Maybe I am a bit biased, but of course it was a Udall who suggested that at the President’s State of the Union, Republicans and Democrat sit together. (The bias comes from having worked for the Udall Presidential campaign as part of the candidate’s personal staff – just FYI). Mo Udall was beloved by elected officials from every party and political persuasion. (OK, enough all about me.)
You would have to be deaf, or an idiot not to think this was a brilliant speech. That it was targeted, not only to liberal Democrats but conservative Republicans, there was something for everyone. It was a pep rally. While it was a list of things he expected the American people and American business to achieve. There was no extended applause. If you looked at the room you realized that there was no political comfort zone for any one person. There was a great deal of looking around to see who was clapping and who was not. Even the Vice President and the Speaker seemed less confrontational. There was no jumping up and down when the President said something they liked or with which they didn’t agree. Maybe Joe just doesn’t like to listen to anyone else speak.
The Republican response was equally mellow. This Chairman of the House Budget Committee (a good choice), was leader, father, politician, historian, philosopher, cleric, cheese head and all around nice guy. But wait. He wasn’t that nice. He went after health care, lack of job creation, and Washington interference. Oh well, the hands across America lasted for five minutes – it could have been shorter. It could have started before the speech began. Never mind, he and the President both want to go down a new path. A kind of the Robert Frost approach to change. Path is a good word. So much better than highway, or freeway. It’s more intimate and green. It doesn’t matter that we don’t know where anyone’s path is leading.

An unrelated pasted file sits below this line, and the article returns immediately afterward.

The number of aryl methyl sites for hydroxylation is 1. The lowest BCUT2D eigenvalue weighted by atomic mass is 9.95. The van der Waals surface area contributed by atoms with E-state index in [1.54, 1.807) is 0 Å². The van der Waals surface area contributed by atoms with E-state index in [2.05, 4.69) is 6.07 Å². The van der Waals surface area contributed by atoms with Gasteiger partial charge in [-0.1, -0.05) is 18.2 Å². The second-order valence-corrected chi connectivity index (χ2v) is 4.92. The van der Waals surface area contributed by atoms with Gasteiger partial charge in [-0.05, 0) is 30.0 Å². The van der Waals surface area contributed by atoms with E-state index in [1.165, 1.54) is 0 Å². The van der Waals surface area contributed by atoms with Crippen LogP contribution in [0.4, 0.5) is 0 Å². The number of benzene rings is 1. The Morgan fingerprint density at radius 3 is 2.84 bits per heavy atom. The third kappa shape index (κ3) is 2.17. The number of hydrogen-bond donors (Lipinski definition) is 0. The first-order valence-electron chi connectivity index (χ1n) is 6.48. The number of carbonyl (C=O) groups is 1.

Pundits will say it was two different, very different approaches to the way Government should work. But they get paid to say things like that. And if they don’t they will have nothing to say. It all sounded pretty much the same to me. Among other issues, a five year spending freeze, cuts in domestic spending, a serious look at defense costs and health care reform were all recognized as serious concerns. The road not taken, was one where the two addresses looked for common ground, and common sense as well as common concern.
There are reasons why there are two parties. People do have different ways to achieve goals, and priorities are not all the same. Regardless of intent, I have to admit, I liked the “date night” approach to Congressional differences. Maybe, like when we were in Junior High school, the next step should be a lunch time dance. Now that would be something to see. We’re just sayin...Iris